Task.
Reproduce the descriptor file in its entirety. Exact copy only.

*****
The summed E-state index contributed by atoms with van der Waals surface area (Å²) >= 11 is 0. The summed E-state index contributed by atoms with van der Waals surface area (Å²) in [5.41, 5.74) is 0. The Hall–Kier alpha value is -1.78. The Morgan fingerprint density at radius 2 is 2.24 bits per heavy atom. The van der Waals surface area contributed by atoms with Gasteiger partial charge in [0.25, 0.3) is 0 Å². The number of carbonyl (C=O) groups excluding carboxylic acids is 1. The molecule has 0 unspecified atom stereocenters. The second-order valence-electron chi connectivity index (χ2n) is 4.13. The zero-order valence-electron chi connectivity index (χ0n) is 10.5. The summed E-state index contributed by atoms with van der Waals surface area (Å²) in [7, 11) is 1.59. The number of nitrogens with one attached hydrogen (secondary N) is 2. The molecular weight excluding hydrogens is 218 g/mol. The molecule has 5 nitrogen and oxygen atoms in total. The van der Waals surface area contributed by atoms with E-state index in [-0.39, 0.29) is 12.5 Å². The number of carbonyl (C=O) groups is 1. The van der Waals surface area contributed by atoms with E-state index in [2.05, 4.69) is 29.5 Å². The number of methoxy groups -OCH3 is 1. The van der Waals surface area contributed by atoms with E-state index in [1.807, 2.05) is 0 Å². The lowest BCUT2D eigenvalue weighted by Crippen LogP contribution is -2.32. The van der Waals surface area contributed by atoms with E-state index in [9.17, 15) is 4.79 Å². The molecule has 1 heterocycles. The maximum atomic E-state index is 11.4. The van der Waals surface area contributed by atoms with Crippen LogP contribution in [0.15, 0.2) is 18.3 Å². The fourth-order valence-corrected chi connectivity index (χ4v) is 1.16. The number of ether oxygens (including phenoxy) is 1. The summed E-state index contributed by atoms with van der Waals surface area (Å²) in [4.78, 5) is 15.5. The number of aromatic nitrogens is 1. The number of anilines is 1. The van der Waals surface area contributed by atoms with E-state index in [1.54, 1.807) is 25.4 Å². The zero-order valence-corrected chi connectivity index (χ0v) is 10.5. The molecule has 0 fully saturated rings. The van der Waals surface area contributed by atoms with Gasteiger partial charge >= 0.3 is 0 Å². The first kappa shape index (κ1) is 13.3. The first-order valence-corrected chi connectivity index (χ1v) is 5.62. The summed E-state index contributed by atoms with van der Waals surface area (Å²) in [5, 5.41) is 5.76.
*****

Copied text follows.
The summed E-state index contributed by atoms with van der Waals surface area (Å²) >= 11 is 0. The summed E-state index contributed by atoms with van der Waals surface area (Å²) in [5.41, 5.74) is 0. The Hall–Kier alpha value is -1.78. The Morgan fingerprint density at radius 2 is 2.24 bits per heavy atom. The van der Waals surface area contributed by atoms with Gasteiger partial charge in [0.25, 0.3) is 0 Å². The number of carbonyl (C=O) groups excluding carboxylic acids is 1. The molecule has 0 unspecified atom stereocenters. The second-order valence-electron chi connectivity index (χ2n) is 4.13. The zero-order valence-electron chi connectivity index (χ0n) is 10.5. The summed E-state index contributed by atoms with van der Waals surface area (Å²) in [7, 11) is 1.59. The number of nitrogens with one attached hydrogen (secondary N) is 2. The molecular weight excluding hydrogens is 218 g/mol. The molecule has 5 nitrogen and oxygen atoms in total. The van der Waals surface area contributed by atoms with E-state index in [-0.39, 0.29) is 12.5 Å². The number of carbonyl (C=O) groups is 1. The van der Waals surface area contributed by atoms with E-state index in [2.05, 4.69) is 29.5 Å². The number of methoxy groups -OCH3 is 1. The van der Waals surface area contributed by atoms with E-state index in [1.807, 2.05) is 0 Å². The lowest BCUT2D eigenvalue weighted by Crippen LogP contribution is -2.32. The van der Waals surface area contributed by atoms with E-state index in [9.17, 15) is 4.79 Å². The molecule has 1 heterocycles. The maximum atomic E-state index is 11.4. The van der Waals surface area contributed by atoms with Crippen LogP contribution in [0.15, 0.2) is 18.3 Å². The fourth-order valence-corrected chi connectivity index (χ4v) is 1.16. The number of ether oxygens (including phenoxy) is 1. The summed E-state index contributed by atoms with van der Waals surface area (Å²) in [4.78, 5) is 15.5. The number of aromatic nitrogens is 1. The number of anilines is 1. The van der Waals surface area contributed by atoms with E-state index in [1.54, 1.807) is 25.4 Å². The zero-order valence-corrected chi connectivity index (χ0v) is 10.5. The molecule has 0 fully saturated rings. The van der Waals surface area contributed by atoms with Gasteiger partial charge >= 0.3 is 0 Å². The first kappa shape index (κ1) is 13.3. The first-order valence-corrected chi connectivity index (χ1v) is 5.62. The summed E-state index contributed by atoms with van der Waals surface area (Å²) in [5, 5.41) is 5.76.